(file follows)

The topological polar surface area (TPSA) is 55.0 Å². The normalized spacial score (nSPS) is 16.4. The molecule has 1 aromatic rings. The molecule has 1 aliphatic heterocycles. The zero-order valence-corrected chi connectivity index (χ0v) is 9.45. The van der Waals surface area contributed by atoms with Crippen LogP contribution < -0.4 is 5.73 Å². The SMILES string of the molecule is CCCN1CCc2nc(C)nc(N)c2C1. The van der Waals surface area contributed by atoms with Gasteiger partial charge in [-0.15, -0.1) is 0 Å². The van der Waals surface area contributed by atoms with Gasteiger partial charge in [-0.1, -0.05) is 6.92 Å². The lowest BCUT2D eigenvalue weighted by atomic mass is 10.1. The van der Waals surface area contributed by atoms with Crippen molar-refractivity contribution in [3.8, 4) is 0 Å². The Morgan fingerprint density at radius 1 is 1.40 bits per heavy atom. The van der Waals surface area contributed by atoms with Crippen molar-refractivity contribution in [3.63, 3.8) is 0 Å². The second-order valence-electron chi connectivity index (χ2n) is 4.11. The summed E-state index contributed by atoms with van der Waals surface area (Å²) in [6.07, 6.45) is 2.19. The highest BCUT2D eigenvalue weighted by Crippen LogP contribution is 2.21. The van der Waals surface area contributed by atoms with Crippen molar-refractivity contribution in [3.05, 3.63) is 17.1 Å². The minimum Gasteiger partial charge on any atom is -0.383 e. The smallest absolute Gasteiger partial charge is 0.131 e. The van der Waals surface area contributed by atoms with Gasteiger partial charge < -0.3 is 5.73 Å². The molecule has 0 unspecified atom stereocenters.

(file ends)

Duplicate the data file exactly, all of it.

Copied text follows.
The topological polar surface area (TPSA) is 55.0 Å². The normalized spacial score (nSPS) is 16.4. The molecule has 1 aromatic rings. The molecule has 1 aliphatic heterocycles. The zero-order valence-corrected chi connectivity index (χ0v) is 9.45. The van der Waals surface area contributed by atoms with Crippen LogP contribution < -0.4 is 5.73 Å². The SMILES string of the molecule is CCCN1CCc2nc(C)nc(N)c2C1. The van der Waals surface area contributed by atoms with Gasteiger partial charge in [-0.15, -0.1) is 0 Å². The van der Waals surface area contributed by atoms with Gasteiger partial charge in [-0.1, -0.05) is 6.92 Å². The lowest BCUT2D eigenvalue weighted by atomic mass is 10.1. The van der Waals surface area contributed by atoms with Crippen molar-refractivity contribution in [3.8, 4) is 0 Å². The Morgan fingerprint density at radius 1 is 1.40 bits per heavy atom. The van der Waals surface area contributed by atoms with Crippen molar-refractivity contribution in [3.63, 3.8) is 0 Å². The second-order valence-electron chi connectivity index (χ2n) is 4.11. The summed E-state index contributed by atoms with van der Waals surface area (Å²) in [6.07, 6.45) is 2.19. The highest BCUT2D eigenvalue weighted by Crippen LogP contribution is 2.21. The van der Waals surface area contributed by atoms with Crippen molar-refractivity contribution in [3.05, 3.63) is 17.1 Å². The minimum Gasteiger partial charge on any atom is -0.383 e. The smallest absolute Gasteiger partial charge is 0.131 e. The van der Waals surface area contributed by atoms with Gasteiger partial charge < -0.3 is 5.73 Å². The molecule has 0 unspecified atom stereocenters.